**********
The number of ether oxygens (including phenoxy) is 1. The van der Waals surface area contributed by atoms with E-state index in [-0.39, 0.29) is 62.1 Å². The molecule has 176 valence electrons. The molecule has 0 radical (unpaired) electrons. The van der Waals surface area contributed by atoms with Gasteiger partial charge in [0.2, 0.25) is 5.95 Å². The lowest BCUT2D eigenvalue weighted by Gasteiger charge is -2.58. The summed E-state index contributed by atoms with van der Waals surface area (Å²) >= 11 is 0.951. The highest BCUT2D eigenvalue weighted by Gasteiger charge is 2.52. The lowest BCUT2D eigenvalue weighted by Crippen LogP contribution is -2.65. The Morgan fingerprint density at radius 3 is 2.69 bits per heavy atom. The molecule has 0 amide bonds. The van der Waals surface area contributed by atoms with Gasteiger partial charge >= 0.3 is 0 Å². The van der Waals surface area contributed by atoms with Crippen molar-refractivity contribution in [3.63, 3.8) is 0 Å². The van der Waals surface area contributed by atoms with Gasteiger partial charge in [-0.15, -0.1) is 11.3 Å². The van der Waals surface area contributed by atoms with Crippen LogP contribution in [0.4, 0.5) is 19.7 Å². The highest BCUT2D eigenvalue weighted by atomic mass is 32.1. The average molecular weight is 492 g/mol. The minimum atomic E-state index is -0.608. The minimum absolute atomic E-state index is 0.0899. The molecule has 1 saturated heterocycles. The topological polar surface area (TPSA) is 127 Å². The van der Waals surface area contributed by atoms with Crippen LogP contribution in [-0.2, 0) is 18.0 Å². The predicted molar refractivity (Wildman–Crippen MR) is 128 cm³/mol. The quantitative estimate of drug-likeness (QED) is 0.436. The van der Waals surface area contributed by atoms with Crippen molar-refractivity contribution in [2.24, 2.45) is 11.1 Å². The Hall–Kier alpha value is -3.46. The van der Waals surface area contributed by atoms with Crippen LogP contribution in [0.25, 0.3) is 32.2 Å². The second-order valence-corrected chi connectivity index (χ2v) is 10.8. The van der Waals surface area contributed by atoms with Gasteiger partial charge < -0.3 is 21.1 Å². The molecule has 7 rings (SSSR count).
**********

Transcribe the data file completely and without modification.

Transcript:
The number of ether oxygens (including phenoxy) is 1. The van der Waals surface area contributed by atoms with E-state index in [-0.39, 0.29) is 62.1 Å². The molecule has 176 valence electrons. The molecule has 0 radical (unpaired) electrons. The van der Waals surface area contributed by atoms with Gasteiger partial charge in [0.2, 0.25) is 5.95 Å². The lowest BCUT2D eigenvalue weighted by Gasteiger charge is -2.58. The summed E-state index contributed by atoms with van der Waals surface area (Å²) >= 11 is 0.951. The highest BCUT2D eigenvalue weighted by Gasteiger charge is 2.52. The lowest BCUT2D eigenvalue weighted by Crippen LogP contribution is -2.65. The Morgan fingerprint density at radius 3 is 2.69 bits per heavy atom. The molecule has 0 amide bonds. The van der Waals surface area contributed by atoms with Gasteiger partial charge >= 0.3 is 0 Å². The van der Waals surface area contributed by atoms with Crippen molar-refractivity contribution in [3.63, 3.8) is 0 Å². The van der Waals surface area contributed by atoms with Gasteiger partial charge in [-0.15, -0.1) is 11.3 Å². The van der Waals surface area contributed by atoms with Crippen LogP contribution in [0.4, 0.5) is 19.7 Å². The highest BCUT2D eigenvalue weighted by atomic mass is 32.1. The average molecular weight is 492 g/mol. The minimum atomic E-state index is -0.608. The minimum absolute atomic E-state index is 0.0899. The molecule has 1 saturated heterocycles. The topological polar surface area (TPSA) is 127 Å². The van der Waals surface area contributed by atoms with Crippen LogP contribution in [-0.2, 0) is 18.0 Å². The predicted molar refractivity (Wildman–Crippen MR) is 128 cm³/mol. The quantitative estimate of drug-likeness (QED) is 0.436. The van der Waals surface area contributed by atoms with Crippen molar-refractivity contribution in [2.24, 2.45) is 11.1 Å². The Hall–Kier alpha value is -3.46. The van der Waals surface area contributed by atoms with Crippen LogP contribution in [0.25, 0.3) is 32.2 Å². The second-order valence-corrected chi connectivity index (χ2v) is 10.8. The van der Waals surface area contributed by atoms with Gasteiger partial charge < -0.3 is 21.1 Å². The molecule has 7 rings (SSSR count).